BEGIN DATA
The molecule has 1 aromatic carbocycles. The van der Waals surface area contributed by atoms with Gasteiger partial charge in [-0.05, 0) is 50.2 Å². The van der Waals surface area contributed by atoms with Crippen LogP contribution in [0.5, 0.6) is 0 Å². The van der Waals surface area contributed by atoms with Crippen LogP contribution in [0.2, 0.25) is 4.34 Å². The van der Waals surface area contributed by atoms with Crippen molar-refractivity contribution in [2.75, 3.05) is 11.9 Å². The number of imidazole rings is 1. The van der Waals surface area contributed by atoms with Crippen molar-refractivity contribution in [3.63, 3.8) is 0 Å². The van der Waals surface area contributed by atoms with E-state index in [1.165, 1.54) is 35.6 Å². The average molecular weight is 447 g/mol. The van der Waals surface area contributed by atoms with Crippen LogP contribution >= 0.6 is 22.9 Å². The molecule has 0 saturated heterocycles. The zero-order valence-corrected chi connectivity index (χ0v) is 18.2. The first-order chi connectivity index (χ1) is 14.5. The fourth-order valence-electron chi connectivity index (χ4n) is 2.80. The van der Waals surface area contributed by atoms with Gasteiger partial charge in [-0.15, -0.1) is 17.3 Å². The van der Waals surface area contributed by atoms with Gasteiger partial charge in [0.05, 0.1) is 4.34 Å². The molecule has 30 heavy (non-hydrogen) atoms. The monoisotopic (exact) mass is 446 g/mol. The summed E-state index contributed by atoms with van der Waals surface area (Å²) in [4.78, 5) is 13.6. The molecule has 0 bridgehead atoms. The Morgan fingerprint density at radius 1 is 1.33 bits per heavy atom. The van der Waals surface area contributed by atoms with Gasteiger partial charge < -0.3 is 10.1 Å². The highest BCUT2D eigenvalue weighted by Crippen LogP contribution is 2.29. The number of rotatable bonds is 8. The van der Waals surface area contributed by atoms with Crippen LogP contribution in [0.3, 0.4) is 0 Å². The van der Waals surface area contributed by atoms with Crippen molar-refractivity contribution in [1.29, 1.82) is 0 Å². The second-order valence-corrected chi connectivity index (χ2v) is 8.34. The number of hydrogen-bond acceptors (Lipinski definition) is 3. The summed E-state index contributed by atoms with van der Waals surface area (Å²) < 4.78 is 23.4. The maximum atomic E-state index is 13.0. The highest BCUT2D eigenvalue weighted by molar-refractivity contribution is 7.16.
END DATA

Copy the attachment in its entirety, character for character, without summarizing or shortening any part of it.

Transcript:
The molecule has 1 aromatic carbocycles. The van der Waals surface area contributed by atoms with Gasteiger partial charge in [-0.05, 0) is 50.2 Å². The van der Waals surface area contributed by atoms with Crippen LogP contribution in [0.5, 0.6) is 0 Å². The van der Waals surface area contributed by atoms with Crippen LogP contribution in [0.2, 0.25) is 4.34 Å². The van der Waals surface area contributed by atoms with Crippen molar-refractivity contribution in [2.75, 3.05) is 11.9 Å². The number of imidazole rings is 1. The van der Waals surface area contributed by atoms with Crippen molar-refractivity contribution in [3.63, 3.8) is 0 Å². The van der Waals surface area contributed by atoms with E-state index in [1.165, 1.54) is 35.6 Å². The average molecular weight is 447 g/mol. The van der Waals surface area contributed by atoms with Crippen LogP contribution >= 0.6 is 22.9 Å². The molecule has 0 saturated heterocycles. The zero-order valence-corrected chi connectivity index (χ0v) is 18.2. The first-order chi connectivity index (χ1) is 14.5. The fourth-order valence-electron chi connectivity index (χ4n) is 2.80. The van der Waals surface area contributed by atoms with Gasteiger partial charge in [-0.15, -0.1) is 17.3 Å². The van der Waals surface area contributed by atoms with Gasteiger partial charge in [0.05, 0.1) is 4.34 Å². The molecule has 30 heavy (non-hydrogen) atoms. The monoisotopic (exact) mass is 446 g/mol. The summed E-state index contributed by atoms with van der Waals surface area (Å²) in [4.78, 5) is 13.6. The molecule has 0 bridgehead atoms. The Morgan fingerprint density at radius 1 is 1.33 bits per heavy atom. The van der Waals surface area contributed by atoms with Gasteiger partial charge < -0.3 is 10.1 Å². The highest BCUT2D eigenvalue weighted by Crippen LogP contribution is 2.29. The number of rotatable bonds is 8. The van der Waals surface area contributed by atoms with Crippen LogP contribution in [0.3, 0.4) is 0 Å². The van der Waals surface area contributed by atoms with Crippen molar-refractivity contribution in [1.29, 1.82) is 0 Å². The second-order valence-corrected chi connectivity index (χ2v) is 8.34. The number of hydrogen-bond acceptors (Lipinski definition) is 3. The summed E-state index contributed by atoms with van der Waals surface area (Å²) < 4.78 is 23.4. The maximum atomic E-state index is 13.0. The highest BCUT2D eigenvalue weighted by molar-refractivity contribution is 7.16.